“It’s a Whac-A-Mole situation,” says Jocelyn Larkin, who filed an amicus brief in Genesis on behalf of California-based Impact Fund, which provides support and funding to litigation concerning civil rights. “The defendants can pick off one plaintiff at a time and ultimately frustrate plaintiffs’ ability to exercise their right to proceed in a class action.”
The 7th, 9th and 11th Circuits have allowed this tactic in FLSA cases, but the 3rd, 5th and 10th Circuits have rejected the strategy, finding that a plaintiff may move to certify a class even after being offered complete relief on his individual claims in order to avoid mootness.
Some courts distinguish between use of this tactic in FLSA cases, which have their own mechanism for class proceedings, and Rule 23 class actions more generally. Other courts extend this logic to all class action litigation. For instance, in the 2011 case Damasco v. Clearwire Corp., the 7th Circuit found that a settlement offer that fully satisfies the named plaintiff’s claim in any class action makes the case moot, so long as the offer is made before a motion for class certification. The 4th and 8th Circuits have reached the same result.
According to plaintiffs lawyers, a decision authorizing the tactic of mooting a case by offering settlements to named plaintiffs would frustrate the purpose of the FLSA. Plaintiffs lawyers are reluctant to file cases in which the maximum recovery is small and there’s no potential for aggregating small claims into a large lawsuit.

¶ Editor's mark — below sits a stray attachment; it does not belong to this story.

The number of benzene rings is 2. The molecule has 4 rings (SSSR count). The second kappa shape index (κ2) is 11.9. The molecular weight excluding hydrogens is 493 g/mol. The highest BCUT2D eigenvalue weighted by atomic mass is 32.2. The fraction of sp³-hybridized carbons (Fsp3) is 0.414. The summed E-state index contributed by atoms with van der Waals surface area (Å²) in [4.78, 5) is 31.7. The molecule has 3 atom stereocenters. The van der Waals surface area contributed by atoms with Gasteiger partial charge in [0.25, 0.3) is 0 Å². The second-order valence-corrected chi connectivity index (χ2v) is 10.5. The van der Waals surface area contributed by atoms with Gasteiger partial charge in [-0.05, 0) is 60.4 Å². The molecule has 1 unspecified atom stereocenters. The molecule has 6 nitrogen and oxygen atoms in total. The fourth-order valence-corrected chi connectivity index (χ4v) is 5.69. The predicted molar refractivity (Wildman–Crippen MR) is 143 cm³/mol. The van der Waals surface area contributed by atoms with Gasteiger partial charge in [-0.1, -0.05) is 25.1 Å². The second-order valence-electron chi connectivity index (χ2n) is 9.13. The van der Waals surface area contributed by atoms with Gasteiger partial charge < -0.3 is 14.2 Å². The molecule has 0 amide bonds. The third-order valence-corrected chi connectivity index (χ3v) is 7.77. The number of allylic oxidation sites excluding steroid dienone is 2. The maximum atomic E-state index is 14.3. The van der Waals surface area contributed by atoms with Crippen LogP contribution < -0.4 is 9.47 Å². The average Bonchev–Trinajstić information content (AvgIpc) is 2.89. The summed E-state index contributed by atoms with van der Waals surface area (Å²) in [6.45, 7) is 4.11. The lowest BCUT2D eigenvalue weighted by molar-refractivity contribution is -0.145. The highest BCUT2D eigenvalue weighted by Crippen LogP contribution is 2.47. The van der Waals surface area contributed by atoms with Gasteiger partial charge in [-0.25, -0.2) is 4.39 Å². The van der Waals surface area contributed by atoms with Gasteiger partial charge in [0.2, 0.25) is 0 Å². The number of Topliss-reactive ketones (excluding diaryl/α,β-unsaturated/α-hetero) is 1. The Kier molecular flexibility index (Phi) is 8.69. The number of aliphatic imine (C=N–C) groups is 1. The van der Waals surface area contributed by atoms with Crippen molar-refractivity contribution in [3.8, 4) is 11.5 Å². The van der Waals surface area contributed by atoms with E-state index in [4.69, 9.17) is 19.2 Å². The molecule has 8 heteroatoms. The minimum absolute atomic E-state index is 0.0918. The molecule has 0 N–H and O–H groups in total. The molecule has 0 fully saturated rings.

“A ruling in favor of Genesis would allow defendants to avoid accountability when liability is clearest and the worker is least likely to bring his claim,” says Rex Burch, a partner at Bruckner Burch who authored an amicus brief on behalf of the National Employment Lawyers Association, a plaintiffs bar association. “Defendants could cut off their liability by paying off one low-wage worker, while continuing to shaft dozens or hundreds of other low-wage workers.”
Likewise, plaintiffs attorneys fear that individual workers who may have been underpaid by a few hundred dollars each are unlikely to assert their rights in court on their own.
“Nursing home workers and other low-wage workers are often afraid to bring FLSA lawsuits as individuals,” Berner says. “They legitimately fear retaliation by their employers or the possibility of being blacklisted in the local market by other nursing home employers.”
For its part, the defense bar claims that a decision in favor of Genesis will curb rampant abuse of extremely costly FLSA litigation. The FLSA provides for payment of a successful plaintiff’s attorneys fees plus liquidated damages equal to the amount of back pay owed.
“It’s a constitutional issue,” says James Boudreau, a partner at Greenberg Traurig who represents Genesis. “If the defendant is willing to pay everything the plaintiff is owed, plus, the plaintiff’s attorney shouldn’t be permitted to litigate for the sake of litigating and use a plaintiffless lawsuit to impose inordinate defense costs.”
The parties expect a decision by the end of the Supreme Court term in June.